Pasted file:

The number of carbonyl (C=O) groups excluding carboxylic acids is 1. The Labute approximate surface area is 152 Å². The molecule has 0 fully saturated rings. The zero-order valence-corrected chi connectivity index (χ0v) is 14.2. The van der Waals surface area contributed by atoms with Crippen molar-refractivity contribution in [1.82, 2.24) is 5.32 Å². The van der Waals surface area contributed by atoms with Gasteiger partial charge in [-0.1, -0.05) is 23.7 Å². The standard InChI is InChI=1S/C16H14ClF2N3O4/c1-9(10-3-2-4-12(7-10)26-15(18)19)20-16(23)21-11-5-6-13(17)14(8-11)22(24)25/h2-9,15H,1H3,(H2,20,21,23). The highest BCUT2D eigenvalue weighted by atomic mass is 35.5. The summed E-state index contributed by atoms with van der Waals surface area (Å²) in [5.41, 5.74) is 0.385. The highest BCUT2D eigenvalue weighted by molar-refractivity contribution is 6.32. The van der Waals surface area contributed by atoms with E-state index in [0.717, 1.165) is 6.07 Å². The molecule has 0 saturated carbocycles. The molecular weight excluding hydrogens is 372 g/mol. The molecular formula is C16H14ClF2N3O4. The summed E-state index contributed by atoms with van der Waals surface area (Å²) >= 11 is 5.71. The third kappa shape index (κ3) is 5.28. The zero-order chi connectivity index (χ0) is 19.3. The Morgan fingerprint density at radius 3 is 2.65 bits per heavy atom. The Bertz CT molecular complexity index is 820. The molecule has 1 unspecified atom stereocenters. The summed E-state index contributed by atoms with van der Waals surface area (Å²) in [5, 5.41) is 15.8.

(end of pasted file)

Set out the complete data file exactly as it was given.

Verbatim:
The number of carbonyl (C=O) groups excluding carboxylic acids is 1. The Labute approximate surface area is 152 Å². The molecule has 0 fully saturated rings. The zero-order valence-corrected chi connectivity index (χ0v) is 14.2. The van der Waals surface area contributed by atoms with Crippen molar-refractivity contribution in [1.82, 2.24) is 5.32 Å². The van der Waals surface area contributed by atoms with Gasteiger partial charge in [-0.1, -0.05) is 23.7 Å². The standard InChI is InChI=1S/C16H14ClF2N3O4/c1-9(10-3-2-4-12(7-10)26-15(18)19)20-16(23)21-11-5-6-13(17)14(8-11)22(24)25/h2-9,15H,1H3,(H2,20,21,23). The highest BCUT2D eigenvalue weighted by atomic mass is 35.5. The summed E-state index contributed by atoms with van der Waals surface area (Å²) in [5.41, 5.74) is 0.385. The highest BCUT2D eigenvalue weighted by molar-refractivity contribution is 6.32. The van der Waals surface area contributed by atoms with E-state index in [0.717, 1.165) is 6.07 Å². The molecule has 0 saturated carbocycles. The molecular weight excluding hydrogens is 372 g/mol. The molecular formula is C16H14ClF2N3O4. The summed E-state index contributed by atoms with van der Waals surface area (Å²) >= 11 is 5.71. The third kappa shape index (κ3) is 5.28. The zero-order chi connectivity index (χ0) is 19.3. The Morgan fingerprint density at radius 3 is 2.65 bits per heavy atom. The Bertz CT molecular complexity index is 820. The molecule has 1 unspecified atom stereocenters. The summed E-state index contributed by atoms with van der Waals surface area (Å²) in [5, 5.41) is 15.8.